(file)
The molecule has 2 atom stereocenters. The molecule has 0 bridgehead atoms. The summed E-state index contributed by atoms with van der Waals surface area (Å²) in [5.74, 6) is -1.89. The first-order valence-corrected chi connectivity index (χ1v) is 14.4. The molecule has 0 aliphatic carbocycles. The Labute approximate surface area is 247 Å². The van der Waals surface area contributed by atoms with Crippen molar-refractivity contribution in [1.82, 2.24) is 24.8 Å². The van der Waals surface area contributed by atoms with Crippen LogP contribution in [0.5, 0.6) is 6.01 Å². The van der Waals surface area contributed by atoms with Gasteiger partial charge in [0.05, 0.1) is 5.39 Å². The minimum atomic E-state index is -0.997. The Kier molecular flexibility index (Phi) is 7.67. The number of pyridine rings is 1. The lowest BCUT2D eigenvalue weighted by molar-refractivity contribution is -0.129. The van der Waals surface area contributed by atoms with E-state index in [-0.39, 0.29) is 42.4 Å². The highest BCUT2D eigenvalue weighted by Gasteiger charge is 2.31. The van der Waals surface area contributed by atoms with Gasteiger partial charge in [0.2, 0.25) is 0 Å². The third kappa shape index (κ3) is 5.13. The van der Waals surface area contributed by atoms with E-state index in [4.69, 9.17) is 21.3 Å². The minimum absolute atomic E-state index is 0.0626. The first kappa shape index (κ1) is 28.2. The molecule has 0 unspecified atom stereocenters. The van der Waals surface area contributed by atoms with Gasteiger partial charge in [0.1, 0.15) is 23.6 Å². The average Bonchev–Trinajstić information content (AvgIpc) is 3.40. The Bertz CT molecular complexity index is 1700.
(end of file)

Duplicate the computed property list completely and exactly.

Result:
The molecule has 2 atom stereocenters. The molecule has 0 bridgehead atoms. The summed E-state index contributed by atoms with van der Waals surface area (Å²) in [5.74, 6) is -1.89. The first-order valence-corrected chi connectivity index (χ1v) is 14.4. The molecule has 0 aliphatic carbocycles. The Labute approximate surface area is 247 Å². The van der Waals surface area contributed by atoms with Crippen molar-refractivity contribution in [1.82, 2.24) is 24.8 Å². The van der Waals surface area contributed by atoms with Crippen LogP contribution in [0.5, 0.6) is 6.01 Å². The van der Waals surface area contributed by atoms with Gasteiger partial charge in [0.05, 0.1) is 5.39 Å². The minimum atomic E-state index is -0.997. The Kier molecular flexibility index (Phi) is 7.67. The number of pyridine rings is 1. The lowest BCUT2D eigenvalue weighted by molar-refractivity contribution is -0.129. The van der Waals surface area contributed by atoms with E-state index in [-0.39, 0.29) is 42.4 Å². The highest BCUT2D eigenvalue weighted by Gasteiger charge is 2.31. The van der Waals surface area contributed by atoms with Gasteiger partial charge in [0.2, 0.25) is 0 Å². The third kappa shape index (κ3) is 5.13. The van der Waals surface area contributed by atoms with E-state index in [4.69, 9.17) is 21.3 Å². The minimum absolute atomic E-state index is 0.0626. The first kappa shape index (κ1) is 28.2. The molecule has 0 unspecified atom stereocenters. The van der Waals surface area contributed by atoms with Gasteiger partial charge in [0.1, 0.15) is 23.6 Å². The average Bonchev–Trinajstić information content (AvgIpc) is 3.40. The Bertz CT molecular complexity index is 1700.